“Whereas cyberpunk is/was a Darker and Edgier riposte to older Science Fiction, intended to portray what might happen if we don’t all destroy ourselves, Post-Cyberpunk is intended to present a less pessimistic and more realistic vision.” tvtropes.org

Actually, Ghost in the Shell is considered Post-Cyberpunk(ish), so that helped affirm my choice. The TVTropes page also had a helpful list of media in this genre, and amongst the books was a title I’d seen elsewhere: Snow Crash.

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“The only relief from the sea of logos is within the well-guarded borders of the Burbclaves. Is it any wonder that most sane folks have forsaken the real world and chosen to live in the computer-generated universe of virtual reality? In a major city, the size of a dozen Manhattans, is a domain of pleasures limited only by the imagination. But now a strange new computer virus called Snow Crash is striking down hackers everywhere, leaving an unlikely young man as humankind’s last best hope.” Amazon

So this is what I’m reading this month. The main character’s name is Hiro Protagonist, which is as daft as you can get, but I’m trying to look past that. I’ve only managed to get a few chapters in so far, but I’m holding myself to reading a chapter a night before bed. It’s been quite entertaining in places so far, so I’m hoping for a good read. I’ll keep you posted as to what I thought of it.

Anyone out there read Snow Crash? If so, what did you think?

Novel Update

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Well, I have finally managed my first readthrough of my 3rd novel’s typescript, so now comes more typing. I’ve done a few edits here and there when time allowed, but with the reading part out the way, the process kicks up a notch as I focus all my attention on adding, subtracting, moving, and fretting over passages. It will be the first of around six re-writes, possibly more, but with each one becoming less a ‘slash and burn’ job, and more a ‘tweak here and there’ job.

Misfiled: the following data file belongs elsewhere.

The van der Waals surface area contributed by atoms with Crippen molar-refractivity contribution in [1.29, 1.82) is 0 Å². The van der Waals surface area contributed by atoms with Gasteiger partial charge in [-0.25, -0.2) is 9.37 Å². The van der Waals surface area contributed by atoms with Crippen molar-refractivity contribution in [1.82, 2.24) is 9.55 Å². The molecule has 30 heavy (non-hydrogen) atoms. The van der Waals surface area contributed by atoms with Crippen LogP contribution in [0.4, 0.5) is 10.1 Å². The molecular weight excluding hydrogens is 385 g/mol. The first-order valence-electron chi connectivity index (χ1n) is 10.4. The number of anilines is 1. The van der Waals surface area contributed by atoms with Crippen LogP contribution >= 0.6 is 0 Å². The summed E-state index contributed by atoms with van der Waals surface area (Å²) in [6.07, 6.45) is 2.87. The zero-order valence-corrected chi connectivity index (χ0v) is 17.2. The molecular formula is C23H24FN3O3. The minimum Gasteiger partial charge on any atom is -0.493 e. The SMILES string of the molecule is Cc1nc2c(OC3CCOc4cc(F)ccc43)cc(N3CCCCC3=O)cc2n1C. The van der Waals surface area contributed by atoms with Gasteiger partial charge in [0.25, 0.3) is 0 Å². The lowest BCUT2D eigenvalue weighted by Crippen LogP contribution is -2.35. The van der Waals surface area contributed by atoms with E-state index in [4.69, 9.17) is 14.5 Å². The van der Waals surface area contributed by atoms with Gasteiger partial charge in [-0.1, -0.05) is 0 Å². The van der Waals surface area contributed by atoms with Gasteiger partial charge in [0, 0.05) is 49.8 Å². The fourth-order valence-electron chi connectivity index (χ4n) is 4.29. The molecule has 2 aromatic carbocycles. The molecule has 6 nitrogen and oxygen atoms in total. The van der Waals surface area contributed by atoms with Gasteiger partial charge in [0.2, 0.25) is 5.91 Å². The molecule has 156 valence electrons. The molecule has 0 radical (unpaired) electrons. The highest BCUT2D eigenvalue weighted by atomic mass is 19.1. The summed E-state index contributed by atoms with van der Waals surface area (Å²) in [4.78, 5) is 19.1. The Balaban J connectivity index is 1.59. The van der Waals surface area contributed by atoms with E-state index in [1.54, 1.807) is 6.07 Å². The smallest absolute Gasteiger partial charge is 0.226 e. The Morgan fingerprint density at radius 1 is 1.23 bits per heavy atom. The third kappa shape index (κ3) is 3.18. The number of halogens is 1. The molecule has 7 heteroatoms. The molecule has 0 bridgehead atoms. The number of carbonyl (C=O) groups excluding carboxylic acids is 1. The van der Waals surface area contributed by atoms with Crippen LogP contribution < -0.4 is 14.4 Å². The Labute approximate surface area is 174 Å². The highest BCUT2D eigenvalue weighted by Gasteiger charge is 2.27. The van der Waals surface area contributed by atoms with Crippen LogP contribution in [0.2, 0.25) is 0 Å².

Quite frankly, the whole editing business of writing sucks. You get to a point where you start hating the very thing you gave birth to, and begin second-guessing everything you’ve written. But for me, it sucks in a different way.

I like to read. I like adding to my reading goal list in Goodreads (didn’t do one this year, unsurprisingly). I like being able to show the world that yes, unlike President Trumpf, I read….and enjoy reading. I am a bookworm, loud and proud! Unfortunately, there’s nowhere to put that I’ve read my typescript for the umpteenth time. No, I may not be reading someone else’s novel, but I sure as hell #amreading.

Panic Stations!